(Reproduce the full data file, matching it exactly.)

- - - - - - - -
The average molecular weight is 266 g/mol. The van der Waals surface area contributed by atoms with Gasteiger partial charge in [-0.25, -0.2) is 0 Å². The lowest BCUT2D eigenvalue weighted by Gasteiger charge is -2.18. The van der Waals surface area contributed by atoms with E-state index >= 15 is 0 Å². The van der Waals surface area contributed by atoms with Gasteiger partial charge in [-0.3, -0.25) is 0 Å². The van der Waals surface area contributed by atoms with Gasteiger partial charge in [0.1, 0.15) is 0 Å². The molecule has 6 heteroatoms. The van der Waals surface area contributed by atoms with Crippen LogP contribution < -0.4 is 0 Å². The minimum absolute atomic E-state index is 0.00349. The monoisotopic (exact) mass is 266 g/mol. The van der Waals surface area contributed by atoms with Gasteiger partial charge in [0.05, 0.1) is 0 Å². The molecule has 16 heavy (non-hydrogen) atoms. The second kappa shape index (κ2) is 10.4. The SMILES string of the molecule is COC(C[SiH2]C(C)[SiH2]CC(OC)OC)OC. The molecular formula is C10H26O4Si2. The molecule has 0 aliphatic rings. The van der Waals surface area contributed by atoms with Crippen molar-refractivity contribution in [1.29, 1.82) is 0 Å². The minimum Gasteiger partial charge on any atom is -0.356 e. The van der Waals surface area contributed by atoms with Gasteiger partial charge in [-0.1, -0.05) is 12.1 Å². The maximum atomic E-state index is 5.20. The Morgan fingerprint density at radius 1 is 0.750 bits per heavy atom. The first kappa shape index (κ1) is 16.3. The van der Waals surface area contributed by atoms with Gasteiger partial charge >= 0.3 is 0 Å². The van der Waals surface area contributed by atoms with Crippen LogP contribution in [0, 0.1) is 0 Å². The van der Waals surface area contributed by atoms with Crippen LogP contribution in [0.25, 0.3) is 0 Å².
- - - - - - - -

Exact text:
The average molecular weight is 266 g/mol. The van der Waals surface area contributed by atoms with Gasteiger partial charge in [-0.25, -0.2) is 0 Å². The lowest BCUT2D eigenvalue weighted by Gasteiger charge is -2.18. The van der Waals surface area contributed by atoms with E-state index >= 15 is 0 Å². The van der Waals surface area contributed by atoms with Gasteiger partial charge in [-0.3, -0.25) is 0 Å². The van der Waals surface area contributed by atoms with Gasteiger partial charge in [0.1, 0.15) is 0 Å². The molecule has 6 heteroatoms. The van der Waals surface area contributed by atoms with Crippen LogP contribution < -0.4 is 0 Å². The minimum absolute atomic E-state index is 0.00349. The monoisotopic (exact) mass is 266 g/mol. The van der Waals surface area contributed by atoms with Gasteiger partial charge in [0.05, 0.1) is 0 Å². The molecule has 16 heavy (non-hydrogen) atoms. The second kappa shape index (κ2) is 10.4. The SMILES string of the molecule is COC(C[SiH2]C(C)[SiH2]CC(OC)OC)OC. The molecular formula is C10H26O4Si2. The molecule has 0 aliphatic rings. The van der Waals surface area contributed by atoms with Crippen molar-refractivity contribution in [1.29, 1.82) is 0 Å². The minimum Gasteiger partial charge on any atom is -0.356 e. The van der Waals surface area contributed by atoms with Gasteiger partial charge in [-0.1, -0.05) is 12.1 Å². The maximum atomic E-state index is 5.20. The Morgan fingerprint density at radius 1 is 0.750 bits per heavy atom. The first kappa shape index (κ1) is 16.3. The van der Waals surface area contributed by atoms with Gasteiger partial charge >= 0.3 is 0 Å². The van der Waals surface area contributed by atoms with Crippen LogP contribution in [0, 0.1) is 0 Å². The van der Waals surface area contributed by atoms with Crippen LogP contribution in [0.25, 0.3) is 0 Å².